- Cheniere Energy (NYSE: LNG) announced plans for the Midship Pipeline, a 200-mile natural gas pipeline connecting the SCOOP and STACK plays to the Gulf coast and southeast markets with a targeted in-service date of early 2019.
- ENBL announced the Cana and STACK Expansion (CaSE) project to expand its Enable Oklahoma Intrastate Transmission (EOIT) system to transport natural gas production from the SCOOP and STACK plays to premium southeast and western natural gas markets (March 2017).
- Plains All American Pipeline (NYSE: PAA) and Phillips 66 Partners (NYSE: PSXP) announced the formation of a joint venture that will expand the capacity of an existing pipeline from 100,000 barrels per day to 250,000 barrels per day by late 2017, with opportunities to further expand the line to 350,000 barrels per day should demand dictate (August 2016).
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- ^ Source: Bloomberg, 07/05/17
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The Alerian MLP Index is a composite of the 50 most prominent energy MLPs. The S&P 500 Index is a broad-based measure of domestic stock market performance. Indices are unmanaged and cannot be purchased directly by investors. Index performance is shown for illustrative purposes only and does not predict or depict the performance of any investment. Past performance does not guarantee future results.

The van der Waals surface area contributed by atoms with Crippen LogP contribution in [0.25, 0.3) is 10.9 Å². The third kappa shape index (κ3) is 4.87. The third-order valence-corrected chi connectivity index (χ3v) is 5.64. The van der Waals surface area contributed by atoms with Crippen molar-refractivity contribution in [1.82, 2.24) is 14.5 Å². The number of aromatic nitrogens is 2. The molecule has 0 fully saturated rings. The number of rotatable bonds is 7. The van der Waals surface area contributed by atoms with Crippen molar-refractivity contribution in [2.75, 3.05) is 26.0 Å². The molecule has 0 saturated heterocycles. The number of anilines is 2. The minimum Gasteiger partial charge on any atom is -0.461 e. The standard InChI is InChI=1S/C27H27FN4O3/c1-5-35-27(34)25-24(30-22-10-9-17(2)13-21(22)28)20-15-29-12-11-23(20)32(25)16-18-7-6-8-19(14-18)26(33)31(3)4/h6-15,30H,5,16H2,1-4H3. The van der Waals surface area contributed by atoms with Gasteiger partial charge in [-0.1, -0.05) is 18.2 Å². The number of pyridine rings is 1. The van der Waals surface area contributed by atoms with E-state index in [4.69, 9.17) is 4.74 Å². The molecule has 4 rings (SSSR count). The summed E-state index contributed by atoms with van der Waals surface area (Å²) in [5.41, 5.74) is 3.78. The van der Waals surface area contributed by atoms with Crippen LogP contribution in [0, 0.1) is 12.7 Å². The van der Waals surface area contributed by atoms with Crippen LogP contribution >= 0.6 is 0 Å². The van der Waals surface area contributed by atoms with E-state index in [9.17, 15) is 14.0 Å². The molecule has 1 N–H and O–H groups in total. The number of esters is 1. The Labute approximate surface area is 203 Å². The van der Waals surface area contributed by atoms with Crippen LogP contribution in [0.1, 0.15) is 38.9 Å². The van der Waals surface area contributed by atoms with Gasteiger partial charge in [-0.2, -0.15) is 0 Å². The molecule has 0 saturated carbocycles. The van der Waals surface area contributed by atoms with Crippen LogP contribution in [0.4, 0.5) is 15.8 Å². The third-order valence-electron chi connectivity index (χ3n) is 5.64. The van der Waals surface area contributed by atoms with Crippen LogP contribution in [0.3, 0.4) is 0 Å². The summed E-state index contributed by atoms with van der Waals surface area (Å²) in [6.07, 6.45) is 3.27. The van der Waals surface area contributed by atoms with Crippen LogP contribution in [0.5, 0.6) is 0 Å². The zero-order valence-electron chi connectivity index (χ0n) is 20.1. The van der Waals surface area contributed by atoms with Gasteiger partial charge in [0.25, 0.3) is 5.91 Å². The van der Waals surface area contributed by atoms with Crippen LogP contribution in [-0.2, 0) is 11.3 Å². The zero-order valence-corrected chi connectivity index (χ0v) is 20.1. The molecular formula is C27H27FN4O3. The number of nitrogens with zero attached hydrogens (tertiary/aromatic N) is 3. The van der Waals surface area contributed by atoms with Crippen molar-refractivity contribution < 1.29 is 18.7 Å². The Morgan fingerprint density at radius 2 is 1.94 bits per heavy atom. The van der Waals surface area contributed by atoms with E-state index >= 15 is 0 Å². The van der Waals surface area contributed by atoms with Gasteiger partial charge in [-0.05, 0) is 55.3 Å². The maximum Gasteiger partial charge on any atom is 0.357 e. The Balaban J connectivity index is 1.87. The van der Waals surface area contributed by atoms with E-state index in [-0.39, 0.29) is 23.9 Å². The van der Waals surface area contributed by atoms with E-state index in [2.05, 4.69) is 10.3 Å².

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Investing in MLPs involves additional risks as compared to the risks of investing in common stock, including risks related to cash flow, dilution and voting rights. Energy infrastructure companies are subject to risks specific to the industry such as fluctuations in commodity prices, reduced volumes of natural gas or other energy commodities, environmental hazards, changes in the macroeconomic or the regulatory environment or extreme weather. MLPs may trade less frequently than larger companies due to their smaller capitalizations which may result in erratic price movement or difficulty in buying or selling